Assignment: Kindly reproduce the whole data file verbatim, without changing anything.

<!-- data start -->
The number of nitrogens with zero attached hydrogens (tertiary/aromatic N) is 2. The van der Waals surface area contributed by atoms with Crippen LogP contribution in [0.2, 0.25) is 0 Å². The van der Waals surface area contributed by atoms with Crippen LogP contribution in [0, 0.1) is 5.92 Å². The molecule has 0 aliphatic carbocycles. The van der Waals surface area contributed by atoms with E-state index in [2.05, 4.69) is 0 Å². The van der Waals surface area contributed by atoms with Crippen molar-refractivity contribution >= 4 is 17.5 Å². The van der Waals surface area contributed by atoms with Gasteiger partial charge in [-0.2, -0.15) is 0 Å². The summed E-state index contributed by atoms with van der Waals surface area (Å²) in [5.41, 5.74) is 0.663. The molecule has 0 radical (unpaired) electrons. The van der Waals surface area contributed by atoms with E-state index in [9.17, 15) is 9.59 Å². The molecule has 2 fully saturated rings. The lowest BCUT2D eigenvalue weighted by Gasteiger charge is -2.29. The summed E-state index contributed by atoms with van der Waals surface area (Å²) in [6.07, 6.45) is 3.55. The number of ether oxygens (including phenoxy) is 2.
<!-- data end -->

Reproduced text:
The number of nitrogens with zero attached hydrogens (tertiary/aromatic N) is 2. The van der Waals surface area contributed by atoms with Crippen LogP contribution in [0.2, 0.25) is 0 Å². The van der Waals surface area contributed by atoms with Crippen LogP contribution in [0, 0.1) is 5.92 Å². The molecule has 0 aliphatic carbocycles. The van der Waals surface area contributed by atoms with E-state index in [2.05, 4.69) is 0 Å². The van der Waals surface area contributed by atoms with Crippen molar-refractivity contribution >= 4 is 17.5 Å². The van der Waals surface area contributed by atoms with Gasteiger partial charge in [-0.2, -0.15) is 0 Å². The summed E-state index contributed by atoms with van der Waals surface area (Å²) in [5.41, 5.74) is 0.663. The molecule has 0 radical (unpaired) electrons. The van der Waals surface area contributed by atoms with E-state index in [9.17, 15) is 9.59 Å². The molecule has 2 fully saturated rings. The lowest BCUT2D eigenvalue weighted by Gasteiger charge is -2.29. The summed E-state index contributed by atoms with van der Waals surface area (Å²) in [6.07, 6.45) is 3.55. The number of ether oxygens (including phenoxy) is 2.